A People's History of the United States (1980)
- This book, originally published in 1980, has been printed in a number of updated and revised editions. The chapter numbers used here are for quotes found in the linked online edition.
- I am supposing, or perhaps only hoping, that our future may be found in the past's fugitive moments of compassion rather than in its solid centuries of warfare.
- Ch. 1
- It is possible, reading standard histories, to forget half the population of the country. The explorers were men, the landholders and merchants men, the political leaders men, the military figures men. The very invisibility of women, the overlooking of women, is a sign of their submerged status.
- Behind the rebel battle yells and the legendary spirit of the Confederate army, there was much reluctance to fight. A sympathetic historian of the South, E. Merton Coulter, asked "Why did the Confederacy fail? The forces leading to the defeat were many but they may be summed up in this one fact"The People did not will hard enough and long enough to win."Not money or soldiers, but willpower and morale were decisive.
- Ch.10, "The Other Civil War"
- To white Americans of the thirties, however, blacks North and South were invisible. Only the radicals made an attempt to break the racial barriers: Socialists, Trotskyists, Communists most of all.
- Chapter 15
- While some multimillionaires started in poverty, most did not. A study of the origins of 303 textile, railroad and steel executives of the 1870s showed that 90 percent came from middle- or upper-class families. The Horatio Alger stories of "rags to riches" were true for a few men, but mostly a myth, and a useful myth for control.
Chapter 24. The Coming Revolt of the Guards
- One percent of the nation owns a third of the wealth. The rest of the wealth is distributed in such a way as to turn those in the 99 percent against one another: small property owners against the propertyless, black against white, native-born against foreign-born, intellectuals and professionals against the uneducated and the unskilled. These groups have resented one another and warred against one another with such vehemence and violence as to obscure their common position as sharers of leftovers in a very wealthy country (w:Divide & rule).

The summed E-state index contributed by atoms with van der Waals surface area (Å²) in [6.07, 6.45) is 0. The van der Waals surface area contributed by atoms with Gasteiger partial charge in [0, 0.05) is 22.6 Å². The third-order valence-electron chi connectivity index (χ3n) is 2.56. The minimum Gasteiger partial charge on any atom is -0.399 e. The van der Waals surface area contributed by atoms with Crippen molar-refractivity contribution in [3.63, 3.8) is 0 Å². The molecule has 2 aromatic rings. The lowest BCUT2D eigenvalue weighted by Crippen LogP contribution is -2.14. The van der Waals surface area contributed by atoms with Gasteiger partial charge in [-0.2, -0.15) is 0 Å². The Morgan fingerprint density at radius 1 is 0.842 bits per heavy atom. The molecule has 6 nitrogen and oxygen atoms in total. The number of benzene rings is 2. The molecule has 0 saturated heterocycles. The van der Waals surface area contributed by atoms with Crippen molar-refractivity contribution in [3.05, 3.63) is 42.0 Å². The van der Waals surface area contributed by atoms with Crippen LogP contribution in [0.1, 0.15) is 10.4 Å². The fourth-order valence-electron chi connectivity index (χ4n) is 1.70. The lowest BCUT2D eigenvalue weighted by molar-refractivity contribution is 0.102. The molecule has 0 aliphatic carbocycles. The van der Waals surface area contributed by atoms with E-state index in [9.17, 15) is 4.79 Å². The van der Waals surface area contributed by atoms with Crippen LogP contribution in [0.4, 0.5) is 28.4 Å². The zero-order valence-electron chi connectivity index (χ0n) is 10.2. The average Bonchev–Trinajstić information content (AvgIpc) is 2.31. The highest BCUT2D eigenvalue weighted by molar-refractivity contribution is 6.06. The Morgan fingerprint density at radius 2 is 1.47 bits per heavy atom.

- Capitalism has always been a failure for the lower classes. It is now beginning to fail for the middle classes.
- It is very important for the Establishment - that uneasy club of business executives, generals, and politicos - to maintain the historic pretension of national unity, in which the government represents all the people, and the common enemy is overseas, not at home... It is important for them also to make sure this artificial unity of highly privileged and slightly privileged is the only unity - that the 99 percent remain split in countless ways, and turn against one another to vent their angers.
- How skillful to tax the middle class to pay for the relief of the poor, building resentment on top of humiliation! How adroit to bus poor black youngsters into poor white neighborhoods, in a violent exchange of impoverished schools, while the schools of the rich remain untouched and the wealth of the nation, doled out carefully where children need free milk, is drained for billion-dollar aircraft carriers. How ingenious to meet the demands of blacks and women for equality by giving them small special benefits, and setting them in competition with everyone else for jobs made scarce by an irrational, wasteful system. How wise to turn the fear and anger of the majority toward a class of criminals bred - by economic inequity - faster than they can be put away, deflecting attention from the huge thefts of national resources carried out within the law by men in executive offices.
- But with all the controls of power and punishment, enticements and concessions, diversions and decoys, operating throughout the history of the country, the Establishment has been unable to keep itself secure from revolt. Every time it looked as if it had succeeded, the very people it thought seduced or subdued, stirred and rose.